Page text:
- The ISO is a reality and has actually evolved from an expansion of the United Nations Office for Outer Space Affairs (UNOOSA). It continues to maintain it's main office in Vienna, Austria. There are 31 countries as members with Australia, Canada, China, India, Israel, Japan, Russia, Saudi Arabia, United Kingdom, and the United States as the key member nations.
- Russia, China, India and Japan have been major contributors in the design and development process including robotics and propulsion systems. Russia perfected a nuclear powered plasma system that operates similar to the VASIMR concept and delivers up to a sustained thrust of 75km/s for each engine.
- South Africa shares operations management responsibility with Australia and Brazil for the five Space Elevators strategically located around the equator. Each of the units provide intermediate stops in LEO and then continue to their prime geosynchronous anchor space stations 110,000 miles above the Earth. Space Resorts International has begun construction of its first space resort at the Space Elevator anchor point above the Caribbean Sea.
- The United States, the United Kingdom, and the European Space Agency (ESA) share the responsibilities for mission management, staffing and systems operations and maintenance of Earthship I. This same sub-group within the ISO are also the key member nations that oversee all deep space research programs carried out by the ISO.
- The United States (NASA) and Russia (ROSCOSMO) are responsible for the complete assembly and testing as well as crew training for Earthship I.
- For the five-year term beginning in 2040, NASA, ESA, and JAXA provide the executive committee leadership for the ISO. They will be relieving ROSCOSMO, the UK and China who just completed their five-year term.
- The Russell Schweickart Center for NEO Detection and Deterrence is currently staffed by the Canadian Space Agency and ESA. They provide operations and mission control for the detection and interception systems that are launched from geosynchronous stations strategically placed around the planet. Detection is provided primarily by NEOSat which operates in an heliocentric orbit that parallels that of the planet Venus. At this writing, this center has detected and successfully deflected five (5) very large asteroids that were predicted to impact planet Earth.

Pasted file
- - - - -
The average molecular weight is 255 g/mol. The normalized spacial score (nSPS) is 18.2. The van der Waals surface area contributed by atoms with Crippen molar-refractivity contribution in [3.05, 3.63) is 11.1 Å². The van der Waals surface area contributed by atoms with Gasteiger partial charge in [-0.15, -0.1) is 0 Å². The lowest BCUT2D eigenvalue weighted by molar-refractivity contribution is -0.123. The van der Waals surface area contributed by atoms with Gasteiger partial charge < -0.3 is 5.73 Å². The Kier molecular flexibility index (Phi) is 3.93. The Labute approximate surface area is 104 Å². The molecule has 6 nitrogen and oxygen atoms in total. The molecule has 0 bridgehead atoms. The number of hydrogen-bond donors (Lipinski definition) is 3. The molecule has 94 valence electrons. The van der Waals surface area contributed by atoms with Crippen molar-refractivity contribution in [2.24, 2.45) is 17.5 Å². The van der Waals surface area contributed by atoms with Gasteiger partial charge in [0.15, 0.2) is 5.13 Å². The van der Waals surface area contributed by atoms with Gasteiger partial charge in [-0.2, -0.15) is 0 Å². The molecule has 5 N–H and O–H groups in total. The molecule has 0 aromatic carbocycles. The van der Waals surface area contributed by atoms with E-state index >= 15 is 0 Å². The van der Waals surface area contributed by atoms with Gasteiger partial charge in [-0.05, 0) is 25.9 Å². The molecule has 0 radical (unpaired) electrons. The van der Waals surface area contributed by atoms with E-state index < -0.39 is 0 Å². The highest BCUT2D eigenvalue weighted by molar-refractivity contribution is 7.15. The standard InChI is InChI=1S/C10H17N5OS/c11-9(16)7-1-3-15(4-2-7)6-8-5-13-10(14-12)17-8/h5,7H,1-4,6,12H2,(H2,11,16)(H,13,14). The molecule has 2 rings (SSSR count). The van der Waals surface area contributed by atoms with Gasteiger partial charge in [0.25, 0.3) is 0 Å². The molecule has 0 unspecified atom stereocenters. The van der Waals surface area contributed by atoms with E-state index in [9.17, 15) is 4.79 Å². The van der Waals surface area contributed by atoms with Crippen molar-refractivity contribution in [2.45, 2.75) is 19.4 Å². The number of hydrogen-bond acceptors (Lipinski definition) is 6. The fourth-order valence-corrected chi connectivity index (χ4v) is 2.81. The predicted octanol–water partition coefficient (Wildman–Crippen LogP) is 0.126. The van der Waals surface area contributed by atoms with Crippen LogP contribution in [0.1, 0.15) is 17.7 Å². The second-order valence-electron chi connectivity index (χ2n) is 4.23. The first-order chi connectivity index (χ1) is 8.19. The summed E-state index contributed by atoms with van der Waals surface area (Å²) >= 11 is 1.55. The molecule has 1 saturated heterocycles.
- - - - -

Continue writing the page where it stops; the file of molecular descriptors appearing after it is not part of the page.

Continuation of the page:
The crew for Earthship I's maiden flight have been selected with the commander being a senior NASA astronaut. Other crew members (5) are astronauts from Canada, Japan, Russia, Saudi Arabia and South Africa. Two of that crew are female astronauts. They will take Earthship I to the Moon and back as its first fully operational spaceflight. The anticipated travel time from LEO will be approximately 2 hours and 27 minutes. This is a bit longer than if the spacecraft were to operate at full power, however, for the maiden flight a more moderate propulsion choice is planned.
Earthship I will spend one week touring the Moon and the mission will include the deployment of a lander vehicle that will visit China's Moon base. It is planned that two Chinese scientist-astronauts will return on the lander to board Earthship I for the voyage back to Earthship I's LEO base. These astronauts will then be met by a Chinese shuttle spacecraft that will take them back to their Earth base in China.
Yes, as you have seen, the entire mission profile for Earthship I and the International Space Organization is fully international. In the case of China and its Moon base, this was established by China prior to the fully formed ISO and the newer international programs for space exploration. By the end of 2045 China's Moon base will become an ISO Moon base and will be staffed by astronauts from many of the member nations.
Right now all of this Earthship I narrative is just an expression of expectations in the development of an international space organization and the full development of Earthship I and the Space Elevator programs. With its success the ISO and Earthship I are vital major advances in global space exploration unity. This will grow and strengthen and as it does, humankind will move closer to that day when future generations will go well beyond the confines of our solar system. When they do, they will then carry forward the dreams and ambitions of space enthusiasts and scientists that began at the instant that early humans looked upward in wonder and excitement.